(with mild or moderate OA and controls) [
]. A position of
greater trunk lean at the end of WA was associated with a
slower rate of frontal plane knee joint loading at the involved
knee in our OA group. As noted previously, this likely reflects
the effects of prolonged period of double stance during WA.
Intuitively one might expect that hip abductor strength
deficiencies, which are recognized in the OA population [
would result in less eccentric control, a more rapid
contralateral pelvic drop with a resulting greater rate of loading
onto the contralateral limb during WA. The results of the
present study support this, as greater hip abductor strength
on the uninvolved side was an independent predictor of lower
rates of frontal plane knee joint loading of the affected knee
in the OA group. A cross-sectional study of an OA cohort
] showed a strong positive association between higher
hip abductor strength and better functional performance.
A recent systematic review [
] found that strengthening
programs for hip abductor muscles improved strength and
self-reported scores whereas no change in peak KAM values
occurred. Investigating possible effects of hip strengthening
exercise on frontal plane knee joint loading rate may cast a
light on this relationship.
All participants were male with K-L grade 2 and 3, which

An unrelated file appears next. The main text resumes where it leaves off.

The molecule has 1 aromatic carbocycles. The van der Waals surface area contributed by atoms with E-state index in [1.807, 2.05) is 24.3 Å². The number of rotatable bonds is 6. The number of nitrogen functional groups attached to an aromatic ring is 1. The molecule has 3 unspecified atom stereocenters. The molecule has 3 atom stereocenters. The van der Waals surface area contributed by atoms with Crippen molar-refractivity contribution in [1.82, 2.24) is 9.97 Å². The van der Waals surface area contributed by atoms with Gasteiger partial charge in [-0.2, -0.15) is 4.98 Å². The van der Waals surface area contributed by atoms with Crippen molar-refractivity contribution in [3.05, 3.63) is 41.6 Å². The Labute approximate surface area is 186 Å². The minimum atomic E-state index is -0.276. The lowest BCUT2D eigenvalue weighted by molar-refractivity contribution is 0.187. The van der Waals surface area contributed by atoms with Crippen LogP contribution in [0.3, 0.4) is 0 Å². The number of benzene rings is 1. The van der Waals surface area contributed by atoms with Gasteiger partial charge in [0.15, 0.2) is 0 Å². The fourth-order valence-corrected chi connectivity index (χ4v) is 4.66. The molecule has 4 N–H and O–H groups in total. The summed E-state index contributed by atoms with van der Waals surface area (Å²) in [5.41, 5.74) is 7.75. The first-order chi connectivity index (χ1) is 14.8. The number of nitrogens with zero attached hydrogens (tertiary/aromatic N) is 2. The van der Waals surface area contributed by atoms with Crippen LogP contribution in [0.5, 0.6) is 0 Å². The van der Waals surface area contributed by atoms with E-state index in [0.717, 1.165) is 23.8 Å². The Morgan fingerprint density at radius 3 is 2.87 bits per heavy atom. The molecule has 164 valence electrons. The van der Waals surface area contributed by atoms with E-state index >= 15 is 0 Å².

may limit the external validity of the study, as sex dependent
biomechanical differences are recognized during gait [
and findings might differ for those with more severe OA
(K-L grade 4) [
]. An ?a priori? power analysis was not
performed, but the observed power for the interactions found
was 73% for trunk angle and greater than 90% for
temporalspatial parameters. The secondary regression analysis may
suffer from the low number of participants, in particular for
the control group, but nonetheless statistical significance was
achieved for the affected side of the OA group.
In order to maintain KAM levels near normal levels, persons
with moderate knee OA may benefit from strategies that
lower the rate of knee joint loading. Part of this strategy
may be achieved by prolonged double stance during WA and
altered timing, not degree, of frontal plane trunk motion to
affect the magnitude of knee joint loading. Strength of hip
abductors may influence their ability to maintain a prolonged
trunk position over the stance limb and provide eccentric
control while lowering the pelvis prior to contralateral WA,
which may also assist in slowing down the rate of loading and
controlling peak KAM values.
Conflicts of Interest
The authors confirm that there are no known conflicts of
interest associated with this publication.
All authors have made substantial contributions to the study
and the manuscript.
Financial support was received from the Icelandic
Physiotherapy Association. T he authors would like to thank
orthopedic surgeons at Orkuhu?si? Orthopedic Center for
assistance with recruitment. Einfr???ur A?rnado?ttir, radiologist
at Ro?ntgen Orkuhu?si?, graded radiographic changes.
Gastroenterology Research and Practice